Pagan (or Paganism) is an 'umbrella' term. It is a word to describe a lot of earth based non-judeo-christian religions.
Wicca, is a specific neo-pagan (neo meaning "new") path that was recently formed as of the 1950's.
It is like saying "What is the difference between Dog's (in general), and a yorkshire terrier?" As you can see, it is a specific breed of dog, where as dogs are just dogs in general. In this statement, we can see that the word "Dogs" represents the word pagan(ism) while as the word(s) "Yorkshire Terrier" represents wicca.
Re: Paganism and wicca?
By: Magickal_Aid Sep 06, 2012
Post # 3
Paganism is best defined by what it is not rather than what it is. Paganism is literally hundreds of things, among them Asatru(worship of the Norse Gods), Kemetic/Netjer (worship of the Egyptian Gods), Native American and Australian Aborigine shamanism, Wicca, witchcraft, Voodoo, Afican Native religion, and too many others to fully list here. A pagan is generally defined as a follower of a nature religion that is not part of Christianity, Islam, or Judaism. The word pagan comes from the latin word for country dweller, and was originally used as a derogatory term by the Romans to describe any country "hick" who was unsophisticated or practiced a non-mainstream religion (and incidentally the early Christians were called pagans by the Romans LOL).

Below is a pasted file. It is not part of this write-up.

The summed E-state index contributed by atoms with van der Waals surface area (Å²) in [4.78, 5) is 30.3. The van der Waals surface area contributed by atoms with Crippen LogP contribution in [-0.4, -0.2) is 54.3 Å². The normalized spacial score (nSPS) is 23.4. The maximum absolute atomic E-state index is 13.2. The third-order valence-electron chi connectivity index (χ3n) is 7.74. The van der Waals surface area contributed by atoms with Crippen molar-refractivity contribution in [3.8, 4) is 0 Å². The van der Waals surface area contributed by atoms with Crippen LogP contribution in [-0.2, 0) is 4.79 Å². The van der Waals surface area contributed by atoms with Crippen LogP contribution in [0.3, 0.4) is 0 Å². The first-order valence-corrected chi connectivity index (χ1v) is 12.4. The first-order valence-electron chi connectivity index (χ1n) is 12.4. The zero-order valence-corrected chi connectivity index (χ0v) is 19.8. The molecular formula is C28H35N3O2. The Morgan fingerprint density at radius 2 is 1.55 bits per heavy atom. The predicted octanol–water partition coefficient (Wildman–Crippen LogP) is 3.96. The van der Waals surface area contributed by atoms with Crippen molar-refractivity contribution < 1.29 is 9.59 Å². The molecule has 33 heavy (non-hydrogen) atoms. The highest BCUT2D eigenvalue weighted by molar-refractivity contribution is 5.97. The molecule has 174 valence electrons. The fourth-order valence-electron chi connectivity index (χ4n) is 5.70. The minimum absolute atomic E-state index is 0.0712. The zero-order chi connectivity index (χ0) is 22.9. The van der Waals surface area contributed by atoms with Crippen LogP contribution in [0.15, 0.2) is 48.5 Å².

Wicca is then a subset of paganism. Wicca is a word first used around 50 years ago or so to define a type of religion reconstructed from what is thought to have been practiced by witches in ancient times, ie. a belief in the God and Goddess (in all Their many forms and names), honoring the Rede, (An it harm none, do as ye will), the Rule of Three (whatever you put out comes back to you three times), and celebrating the Wheel of the Year (the eight sabbats: Samhain, Yule, Imbolc, Ostara, Beltaine, Litha, Lammas, and Mabon), full and new moons (Esbats) and practicing magick. There are lots of variations within Wicca (the variations are called traditions) based on various interpretations and personal beliefs (I have heard it said that there are as many traditions as there are Wiccans). Some of the more formalized traditions are Gardnerian, Alexandran, Faery, and Celtic, but there are many, many more.